Notice: JiuJiuBJJ to appear on Dirty White Belt Radio this Sunday, 3/12/17

I’m doing a thing! This Sunday I’ll be a guest on Dirty White Belt Radio! We’ll be chatting about a variety of things. I’ve never been on a podcast, so this is a first for me!

Join us on Dirty White Belt Radio this Sunday, or thereafter wherever fine podcasts are sold! You can listen live at 10 a.m. EST this Sunday on, or you can check it out on iTunes, Stitcher, SoundCloud or whatever podcatcher you like thereafter. All the podcasts are also archived at

No one from Dover, NH was harmed during the making of this podcast.

Jiu Jiu’s Question: If you listen, let me know what you thought!!

How is your training coming?

I want to check in with you guys! I have been keeping my head down, training hard. I have hit my goals for the past two months! In January I trained 10 days out of 31, and I went to one Friday class, and one Sunday open mat. In February I made it 11 days out of 28. I went to two Friday classes and two Sunday open mats. The open mats are amazing because I get to roll with black belts, purple belts, and different women.


My Bullet Journal for jiu jitsu!

I’m preparing for a tournament in July, so I have less than 4 months to go! Training is amped up, quality of training is amped up, and I’m starting to develop a game plan for what I want to do, and I’m starting to focus.

Plus, my teacher said he was proud of me. Awwww. My body HURTS. I’m TIRED. I’m SORE. But I am a lot more dedicated than I was only 2 months ago, and I’m proud of myself.

Jiu Jiu’s Question: What are you training for? How is this year looking for you so far? Two months down, 10 to go! Are you meeting your goals? If not, what is gumming up the works?

BJJ: Transgender Athletes – No Way to Win

Today I read about Mack Beggs, a 17-year-old transgender boy, who recently won the Texas state girls’ wrestling title.

The family of Mack Beggs has said he would rather be wrestling boys, but state policy calls for students to wrestle against the gender listed on their birth certificates. So Beggs, a junior from Euless Trinity, beat Chelsea Sanchez 12-2 in the 110-pound weight class to improve to 56-0 and earn the championship.

First, a huge congratulations to Mack. This kid spent a lot of time and energy practicing, perfecting his craft, and working hard toward his goals. He is a winner. That’s not something that is handed to you, it is earned, and it is a wonderfully big deal.

What was so rough about this is how much controversy this is stirring up. Mack is clearly an athlete. Mack is receiving testosterone treatments, but “Beggs’s school district determined his testosterone was “well below the allowed level.” He wanted to compete against other boys, but the University Interscholastic League required he compete against other girls because they have a birth certificate policy, which “declare a student’s birth certificate is to be used when determining gender.”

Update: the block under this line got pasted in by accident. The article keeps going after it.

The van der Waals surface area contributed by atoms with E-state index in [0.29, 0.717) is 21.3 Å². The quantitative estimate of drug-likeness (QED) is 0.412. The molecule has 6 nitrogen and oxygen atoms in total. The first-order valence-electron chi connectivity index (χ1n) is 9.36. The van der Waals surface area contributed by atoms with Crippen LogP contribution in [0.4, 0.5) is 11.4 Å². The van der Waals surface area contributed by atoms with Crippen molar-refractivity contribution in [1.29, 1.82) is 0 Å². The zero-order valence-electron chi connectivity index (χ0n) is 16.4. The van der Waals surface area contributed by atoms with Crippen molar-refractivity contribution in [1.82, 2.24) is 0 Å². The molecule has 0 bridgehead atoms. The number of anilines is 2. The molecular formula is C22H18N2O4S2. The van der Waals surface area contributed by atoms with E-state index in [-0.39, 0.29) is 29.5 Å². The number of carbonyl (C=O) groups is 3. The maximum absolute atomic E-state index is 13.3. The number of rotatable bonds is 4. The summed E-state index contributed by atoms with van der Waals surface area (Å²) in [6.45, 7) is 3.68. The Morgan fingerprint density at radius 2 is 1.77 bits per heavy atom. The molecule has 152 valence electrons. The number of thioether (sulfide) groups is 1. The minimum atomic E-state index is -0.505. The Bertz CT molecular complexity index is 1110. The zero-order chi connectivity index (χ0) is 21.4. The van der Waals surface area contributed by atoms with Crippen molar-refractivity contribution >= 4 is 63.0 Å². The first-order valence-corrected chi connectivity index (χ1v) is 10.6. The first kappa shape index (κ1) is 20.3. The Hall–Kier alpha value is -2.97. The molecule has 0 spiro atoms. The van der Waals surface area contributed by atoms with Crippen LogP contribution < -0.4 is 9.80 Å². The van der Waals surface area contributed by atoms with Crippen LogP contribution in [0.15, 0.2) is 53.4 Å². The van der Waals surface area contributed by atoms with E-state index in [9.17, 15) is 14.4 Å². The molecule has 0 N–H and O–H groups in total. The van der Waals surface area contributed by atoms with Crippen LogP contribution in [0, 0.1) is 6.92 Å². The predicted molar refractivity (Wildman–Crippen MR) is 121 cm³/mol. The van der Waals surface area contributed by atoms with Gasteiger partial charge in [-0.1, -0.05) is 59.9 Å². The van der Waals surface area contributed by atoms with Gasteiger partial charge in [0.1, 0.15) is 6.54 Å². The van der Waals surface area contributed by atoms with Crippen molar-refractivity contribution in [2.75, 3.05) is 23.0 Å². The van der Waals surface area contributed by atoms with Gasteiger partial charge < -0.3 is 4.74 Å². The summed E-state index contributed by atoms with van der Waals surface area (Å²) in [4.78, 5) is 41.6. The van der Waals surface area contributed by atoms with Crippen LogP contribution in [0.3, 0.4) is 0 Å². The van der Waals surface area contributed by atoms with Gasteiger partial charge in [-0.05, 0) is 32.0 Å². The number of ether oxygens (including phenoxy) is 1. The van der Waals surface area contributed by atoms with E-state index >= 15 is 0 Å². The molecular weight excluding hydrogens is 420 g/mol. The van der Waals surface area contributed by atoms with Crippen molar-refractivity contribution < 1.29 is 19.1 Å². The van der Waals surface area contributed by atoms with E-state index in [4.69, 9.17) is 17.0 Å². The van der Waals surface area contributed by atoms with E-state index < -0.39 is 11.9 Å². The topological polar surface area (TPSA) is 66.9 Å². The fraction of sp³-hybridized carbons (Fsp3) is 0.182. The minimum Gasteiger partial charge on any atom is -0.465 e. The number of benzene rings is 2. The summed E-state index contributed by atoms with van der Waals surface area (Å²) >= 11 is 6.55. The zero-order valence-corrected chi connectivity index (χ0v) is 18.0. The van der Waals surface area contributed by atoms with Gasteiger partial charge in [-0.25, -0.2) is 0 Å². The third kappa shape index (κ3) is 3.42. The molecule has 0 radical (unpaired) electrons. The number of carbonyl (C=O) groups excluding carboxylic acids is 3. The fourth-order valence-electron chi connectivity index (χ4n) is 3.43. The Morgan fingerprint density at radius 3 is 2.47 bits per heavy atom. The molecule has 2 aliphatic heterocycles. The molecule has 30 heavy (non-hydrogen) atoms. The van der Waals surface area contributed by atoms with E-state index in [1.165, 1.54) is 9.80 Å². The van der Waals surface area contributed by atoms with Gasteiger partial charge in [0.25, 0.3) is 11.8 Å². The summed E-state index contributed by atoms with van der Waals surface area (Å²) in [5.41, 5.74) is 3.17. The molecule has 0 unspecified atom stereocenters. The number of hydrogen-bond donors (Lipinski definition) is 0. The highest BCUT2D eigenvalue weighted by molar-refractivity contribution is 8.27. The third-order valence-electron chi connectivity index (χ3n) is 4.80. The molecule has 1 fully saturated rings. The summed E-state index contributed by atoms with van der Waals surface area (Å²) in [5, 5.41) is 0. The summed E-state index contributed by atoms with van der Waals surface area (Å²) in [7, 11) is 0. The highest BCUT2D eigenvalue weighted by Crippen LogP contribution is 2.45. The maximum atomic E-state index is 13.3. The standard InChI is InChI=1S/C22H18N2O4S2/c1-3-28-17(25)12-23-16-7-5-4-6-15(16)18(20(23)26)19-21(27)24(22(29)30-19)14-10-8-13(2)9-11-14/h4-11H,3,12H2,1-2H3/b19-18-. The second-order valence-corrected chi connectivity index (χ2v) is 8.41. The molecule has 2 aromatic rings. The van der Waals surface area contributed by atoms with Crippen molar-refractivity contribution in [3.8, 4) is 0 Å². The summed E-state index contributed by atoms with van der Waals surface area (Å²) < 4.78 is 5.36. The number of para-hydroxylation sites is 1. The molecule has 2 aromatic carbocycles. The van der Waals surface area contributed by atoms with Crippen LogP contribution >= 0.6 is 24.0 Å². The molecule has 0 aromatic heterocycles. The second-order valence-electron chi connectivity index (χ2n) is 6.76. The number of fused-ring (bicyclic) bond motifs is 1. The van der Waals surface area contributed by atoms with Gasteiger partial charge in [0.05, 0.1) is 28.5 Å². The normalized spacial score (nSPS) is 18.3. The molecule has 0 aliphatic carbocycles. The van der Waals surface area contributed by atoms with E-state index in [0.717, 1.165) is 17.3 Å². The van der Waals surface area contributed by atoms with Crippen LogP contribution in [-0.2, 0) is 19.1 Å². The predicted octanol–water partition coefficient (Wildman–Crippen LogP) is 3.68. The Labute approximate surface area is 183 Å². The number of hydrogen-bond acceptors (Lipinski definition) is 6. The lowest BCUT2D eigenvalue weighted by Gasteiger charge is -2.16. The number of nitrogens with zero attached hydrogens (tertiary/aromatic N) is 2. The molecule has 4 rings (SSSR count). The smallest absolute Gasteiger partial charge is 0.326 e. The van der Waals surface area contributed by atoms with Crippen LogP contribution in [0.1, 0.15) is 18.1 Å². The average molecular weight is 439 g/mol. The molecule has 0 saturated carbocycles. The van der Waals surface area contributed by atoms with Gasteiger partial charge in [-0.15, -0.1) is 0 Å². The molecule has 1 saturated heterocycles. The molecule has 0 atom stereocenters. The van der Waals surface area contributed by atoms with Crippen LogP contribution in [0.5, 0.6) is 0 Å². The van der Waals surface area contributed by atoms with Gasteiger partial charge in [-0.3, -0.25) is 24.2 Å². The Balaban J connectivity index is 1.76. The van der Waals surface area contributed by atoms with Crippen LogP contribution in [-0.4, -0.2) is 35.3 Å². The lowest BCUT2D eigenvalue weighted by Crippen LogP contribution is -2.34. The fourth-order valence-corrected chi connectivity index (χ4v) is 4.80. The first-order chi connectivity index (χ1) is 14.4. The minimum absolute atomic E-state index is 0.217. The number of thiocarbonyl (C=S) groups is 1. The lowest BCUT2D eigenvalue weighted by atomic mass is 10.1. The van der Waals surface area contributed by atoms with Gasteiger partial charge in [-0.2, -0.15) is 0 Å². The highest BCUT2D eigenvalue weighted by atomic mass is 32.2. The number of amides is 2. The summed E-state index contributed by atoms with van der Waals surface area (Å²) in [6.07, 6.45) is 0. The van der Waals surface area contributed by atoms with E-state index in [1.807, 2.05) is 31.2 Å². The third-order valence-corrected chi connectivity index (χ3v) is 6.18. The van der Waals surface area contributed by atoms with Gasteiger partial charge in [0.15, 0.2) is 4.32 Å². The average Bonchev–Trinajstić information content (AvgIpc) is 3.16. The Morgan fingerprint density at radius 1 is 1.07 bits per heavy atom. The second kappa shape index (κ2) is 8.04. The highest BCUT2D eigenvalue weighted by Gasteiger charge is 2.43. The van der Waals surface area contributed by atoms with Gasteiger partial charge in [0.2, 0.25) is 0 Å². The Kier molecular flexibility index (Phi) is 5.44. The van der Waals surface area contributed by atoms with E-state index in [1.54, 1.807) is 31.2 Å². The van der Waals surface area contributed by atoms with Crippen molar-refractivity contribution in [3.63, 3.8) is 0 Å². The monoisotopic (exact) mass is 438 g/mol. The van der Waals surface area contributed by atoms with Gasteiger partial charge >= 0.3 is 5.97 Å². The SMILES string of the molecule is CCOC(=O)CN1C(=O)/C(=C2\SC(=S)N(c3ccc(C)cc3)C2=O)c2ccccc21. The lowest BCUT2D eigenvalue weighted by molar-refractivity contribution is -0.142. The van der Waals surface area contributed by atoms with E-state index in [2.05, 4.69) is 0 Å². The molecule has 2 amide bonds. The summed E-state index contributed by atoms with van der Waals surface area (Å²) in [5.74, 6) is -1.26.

I hate that this gifted athlete has his wins emotionally taken away from him. He is accused of cheating because he receives testosterone. Other female athletes have forfeited rather than wrestle him. Remember, this boy WANTED to wrestle other boys. The policy did not allow for it.

It is hard not to draw similarities to Fallon Fox, who is a trans woman MMA fighter. Fox competes against women, and her wins are criticized because “She has a man’s body” along with the muscle density, frame, etc, despite being on hormone therapy.

My heart goes out to these athletes. I don’t think there are any easy answers here. It really just sucks that any win they have comes under extreme scrutiny.

Jiu Jiu’s Questions: I invite thoughtful, polite comments here. Any trans-phobic, insensitive comments will be deleted, so just don’t go there. What thoughts or insights would you add here? What supportive comments do you have for trans athletes? 

BJJ: Competition, Attitude, and Insecurities

I have decided I will compete. My instructor bullied me into it. Here was our conversation:

The "Do you wanna improve" comment was made while looking at the 4 stripes on my blue belt.

The “Do you wanna improve” comment was made while looking at the 4 stripes on my blue belt.

Jiu Jiu’s note: I showed Diego the picture to make sure he was okay with me posting it. He responded by saying: The point is not that competition just makes you improve; it’s that it makes you improve fast. It makes you have better technique, be more aggressive, and you make sure things are working better, and you are doing the technique right. People who compete improve faster than people who don’t. But it’s not a rule.

So I will be doing NAGA in Hampton, VA on July 1, 2017. I agreed to this on a Sunday. Monday night I sat down with my brown belt coach and had a heart to heart.

I’ve been doing jiu jitsu for 6.5 years. I resigned myself to be terrible, and I learned to be happy about jiu jitsu in most situations, regardless of how I was doing. This was an important coping mechanism for me because I started fat, unathletic, uncoordinated, and mid-30s. Literally stepping into the gym was a win for me. Actual improvement was mind-blowing for me because it was unexpected.

Signing up to compete, and actually TRYING to win opened up a door in my brain and heart that was hiding more insecurities than I was proud to admit.

When the door is closed, everything looks perfect.

When the door is closed, everything looks perfect.

There was some messy emotional stuff packed into my closet because I wasn’t prepared to deal with it. I now share it with you.